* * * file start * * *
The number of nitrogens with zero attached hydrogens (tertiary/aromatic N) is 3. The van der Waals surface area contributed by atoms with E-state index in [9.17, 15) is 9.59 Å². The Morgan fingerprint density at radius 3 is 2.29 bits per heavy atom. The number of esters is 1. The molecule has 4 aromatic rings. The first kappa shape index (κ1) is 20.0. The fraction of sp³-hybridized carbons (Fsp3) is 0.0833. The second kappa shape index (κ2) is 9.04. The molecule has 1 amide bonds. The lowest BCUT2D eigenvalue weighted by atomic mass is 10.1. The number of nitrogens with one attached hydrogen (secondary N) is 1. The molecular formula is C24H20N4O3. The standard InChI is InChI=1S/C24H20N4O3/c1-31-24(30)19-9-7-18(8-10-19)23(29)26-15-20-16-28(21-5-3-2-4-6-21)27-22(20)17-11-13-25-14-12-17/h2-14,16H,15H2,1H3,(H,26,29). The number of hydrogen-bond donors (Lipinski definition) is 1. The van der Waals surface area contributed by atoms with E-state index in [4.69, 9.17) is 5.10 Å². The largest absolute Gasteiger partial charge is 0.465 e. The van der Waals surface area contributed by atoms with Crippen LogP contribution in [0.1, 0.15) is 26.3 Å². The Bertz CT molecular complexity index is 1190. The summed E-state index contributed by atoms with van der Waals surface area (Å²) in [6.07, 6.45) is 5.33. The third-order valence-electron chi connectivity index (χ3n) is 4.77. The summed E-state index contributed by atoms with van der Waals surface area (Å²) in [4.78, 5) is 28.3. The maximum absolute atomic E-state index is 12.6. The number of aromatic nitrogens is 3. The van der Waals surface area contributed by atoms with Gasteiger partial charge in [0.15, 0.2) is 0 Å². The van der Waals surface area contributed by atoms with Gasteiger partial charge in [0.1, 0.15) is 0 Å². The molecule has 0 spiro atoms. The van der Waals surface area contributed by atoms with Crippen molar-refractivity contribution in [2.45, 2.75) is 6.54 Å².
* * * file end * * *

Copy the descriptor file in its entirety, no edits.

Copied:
The number of nitrogens with zero attached hydrogens (tertiary/aromatic N) is 3. The van der Waals surface area contributed by atoms with E-state index in [9.17, 15) is 9.59 Å². The Morgan fingerprint density at radius 3 is 2.29 bits per heavy atom. The number of esters is 1. The molecule has 4 aromatic rings. The first kappa shape index (κ1) is 20.0. The fraction of sp³-hybridized carbons (Fsp3) is 0.0833. The second kappa shape index (κ2) is 9.04. The molecule has 1 amide bonds. The lowest BCUT2D eigenvalue weighted by atomic mass is 10.1. The number of nitrogens with one attached hydrogen (secondary N) is 1. The molecular formula is C24H20N4O3. The standard InChI is InChI=1S/C24H20N4O3/c1-31-24(30)19-9-7-18(8-10-19)23(29)26-15-20-16-28(21-5-3-2-4-6-21)27-22(20)17-11-13-25-14-12-17/h2-14,16H,15H2,1H3,(H,26,29). The number of hydrogen-bond donors (Lipinski definition) is 1. The van der Waals surface area contributed by atoms with E-state index in [4.69, 9.17) is 5.10 Å². The largest absolute Gasteiger partial charge is 0.465 e. The van der Waals surface area contributed by atoms with Crippen LogP contribution in [0.1, 0.15) is 26.3 Å². The Bertz CT molecular complexity index is 1190. The summed E-state index contributed by atoms with van der Waals surface area (Å²) in [6.07, 6.45) is 5.33. The third-order valence-electron chi connectivity index (χ3n) is 4.77. The summed E-state index contributed by atoms with van der Waals surface area (Å²) in [4.78, 5) is 28.3. The maximum absolute atomic E-state index is 12.6. The number of aromatic nitrogens is 3. The van der Waals surface area contributed by atoms with Gasteiger partial charge in [0.15, 0.2) is 0 Å². The van der Waals surface area contributed by atoms with Gasteiger partial charge in [0.1, 0.15) is 0 Å². The molecule has 0 spiro atoms. The van der Waals surface area contributed by atoms with Crippen molar-refractivity contribution in [2.45, 2.75) is 6.54 Å².